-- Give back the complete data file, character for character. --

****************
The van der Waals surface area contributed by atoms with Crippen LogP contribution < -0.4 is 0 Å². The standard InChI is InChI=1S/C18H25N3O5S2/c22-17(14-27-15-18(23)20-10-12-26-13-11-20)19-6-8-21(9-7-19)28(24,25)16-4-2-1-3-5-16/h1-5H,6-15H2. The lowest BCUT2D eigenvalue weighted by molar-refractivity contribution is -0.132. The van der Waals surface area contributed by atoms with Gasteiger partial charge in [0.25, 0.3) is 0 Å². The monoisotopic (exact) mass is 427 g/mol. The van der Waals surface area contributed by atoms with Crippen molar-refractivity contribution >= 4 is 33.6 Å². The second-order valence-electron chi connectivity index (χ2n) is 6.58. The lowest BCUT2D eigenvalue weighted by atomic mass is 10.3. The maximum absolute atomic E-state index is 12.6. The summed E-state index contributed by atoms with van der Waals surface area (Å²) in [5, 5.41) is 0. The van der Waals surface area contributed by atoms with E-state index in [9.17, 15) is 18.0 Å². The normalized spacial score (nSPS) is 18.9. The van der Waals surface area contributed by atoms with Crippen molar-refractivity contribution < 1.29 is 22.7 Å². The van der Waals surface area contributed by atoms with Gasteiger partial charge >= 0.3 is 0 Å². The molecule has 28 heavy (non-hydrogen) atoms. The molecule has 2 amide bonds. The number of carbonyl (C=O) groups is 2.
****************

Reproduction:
The van der Waals surface area contributed by atoms with Crippen LogP contribution < -0.4 is 0 Å². The standard InChI is InChI=1S/C18H25N3O5S2/c22-17(14-27-15-18(23)20-10-12-26-13-11-20)19-6-8-21(9-7-19)28(24,25)16-4-2-1-3-5-16/h1-5H,6-15H2. The lowest BCUT2D eigenvalue weighted by molar-refractivity contribution is -0.132. The van der Waals surface area contributed by atoms with Gasteiger partial charge in [0.25, 0.3) is 0 Å². The monoisotopic (exact) mass is 427 g/mol. The van der Waals surface area contributed by atoms with Crippen molar-refractivity contribution >= 4 is 33.6 Å². The second-order valence-electron chi connectivity index (χ2n) is 6.58. The lowest BCUT2D eigenvalue weighted by atomic mass is 10.3. The maximum absolute atomic E-state index is 12.6. The summed E-state index contributed by atoms with van der Waals surface area (Å²) in [5, 5.41) is 0. The van der Waals surface area contributed by atoms with E-state index in [9.17, 15) is 18.0 Å². The normalized spacial score (nSPS) is 18.9. The van der Waals surface area contributed by atoms with Crippen molar-refractivity contribution < 1.29 is 22.7 Å². The van der Waals surface area contributed by atoms with Gasteiger partial charge >= 0.3 is 0 Å². The molecule has 28 heavy (non-hydrogen) atoms. The molecule has 2 amide bonds. The number of carbonyl (C=O) groups is 2.